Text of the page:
Grounded theory originated from the USA in the 1960s in the fields of health. It advocates creating new theory consisting of interrelated concepts rather than testing existing theories (Strauss & Corbin, 1967).A study guided by this theory aims to explain and at times even predict phenomena based on empirical data.
Data Collection and Analysis in Grounded Theory
Grounded theory uses theoretical sampling which is a form of purposive sampling, where participants are selected according to the researchers specific criteria and based on initial findings. Data collection and analysis take place in alternating sequence. Due to this, development and identification of variables takes place as part of data collection. Hence, the variables are initiated by the interviewee and further developed by the researcher .Data is collected until no new or relevant data emerges regarding a category, and there is an establishment of a relationship between categories (Strauss & Corbin, 1998)
Interview questions should give as little guidance as possible to allow interviewees to express what is important to them .The researcher should then extract those experiences important to the interviewee by assigning a conceptual label known as a code. When these codes are grouped, they will eventually form the basis for the developing theory.
Coding interviews as part of the analytic process
Coding is the first step of data analysis, as it helps to move away from particular statements to more abstract interpretations of the interview data (Charmaz, 2006).
Grounded theory methodology advocates using several coding techniques to examine interviewees accounts. Open coding/ line-by-line coding is a good starting point to identifying initial phenomena. Conceptual labels are attached to almost every line in the interview transcript to capture what was said. When these labels are taken from the interviewees own words they are known as vivo code. Strauss and Corbin (1998) suggest using initial or sensitizing questions, to help the researcher grasp what the data might be indicating. Suggested questions are "Who are the actors involved?", What are the actors definitions and meaning of these phenomena or situations? (Strauss & Corbin,1998, p. 77).
The next phase of coding is more abstract than open coding and known as selective coding. Focused codes are applied to several lines in a transcript and require the researcher to choose the most telling codes to represent the interviewees voice.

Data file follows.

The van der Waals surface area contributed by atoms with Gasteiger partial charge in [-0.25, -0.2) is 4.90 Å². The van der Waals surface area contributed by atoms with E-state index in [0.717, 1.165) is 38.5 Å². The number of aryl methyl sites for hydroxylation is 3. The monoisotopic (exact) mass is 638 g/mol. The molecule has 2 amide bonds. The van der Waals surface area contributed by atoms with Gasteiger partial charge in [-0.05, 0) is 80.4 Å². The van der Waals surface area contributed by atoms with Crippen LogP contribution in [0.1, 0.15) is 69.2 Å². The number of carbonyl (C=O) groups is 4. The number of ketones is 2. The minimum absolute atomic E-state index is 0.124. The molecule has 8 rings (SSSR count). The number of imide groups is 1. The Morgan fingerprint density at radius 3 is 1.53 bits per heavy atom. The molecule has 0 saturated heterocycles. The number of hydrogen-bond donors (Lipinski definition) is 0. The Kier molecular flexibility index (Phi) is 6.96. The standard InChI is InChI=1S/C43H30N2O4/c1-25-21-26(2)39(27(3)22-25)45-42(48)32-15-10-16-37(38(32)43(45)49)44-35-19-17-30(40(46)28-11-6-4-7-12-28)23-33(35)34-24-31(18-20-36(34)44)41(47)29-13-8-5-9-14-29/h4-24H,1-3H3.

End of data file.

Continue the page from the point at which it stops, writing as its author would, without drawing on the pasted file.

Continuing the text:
Another subsequent phase of coding is axial coding, defined by Strauss and Corbin as "the act of relating categories to subcategories along the lines of their properties and dimensions" (Strauss and Corbin, 1998, p. 123). The aim of axial coding is to add depth and structure to existing categories. Charmaz (2006) explains that axial coding re-assembles data that has been broken up into separate codes by line-by-line coding. Strauss and Corbin (1998) use axial coding to investigate conditions of situations described in the interview, their actions and consequences. Charmaz (2006) warns that axial coding applies a too rigid and formal frame to the data analysis. Instead she recommends the less formalized approach of reflecting on categories, sub-categories and to establish connecting links between these to make sense of the interview data. Several rules are put forward by Glaser (1978) to develop an advanced analysis of the subject area.
After coding several interview transcripts a researcher can identify many issues that are of importance to the respondents. These issues are also known as phenomena and are assigned a conceptual label to become a code, also known as a concept by Strauss and Corbin (1998). It should be stressed that categories have to earn their way into an emerging theory (Glaser, 1978).
The central or core category is a distinctive category that sits at the heart of the developed theory and summarizes what is happening. All other major categories should relate to the core category, which ought to appear frequently in the data (Strauss and Corbin, 1998).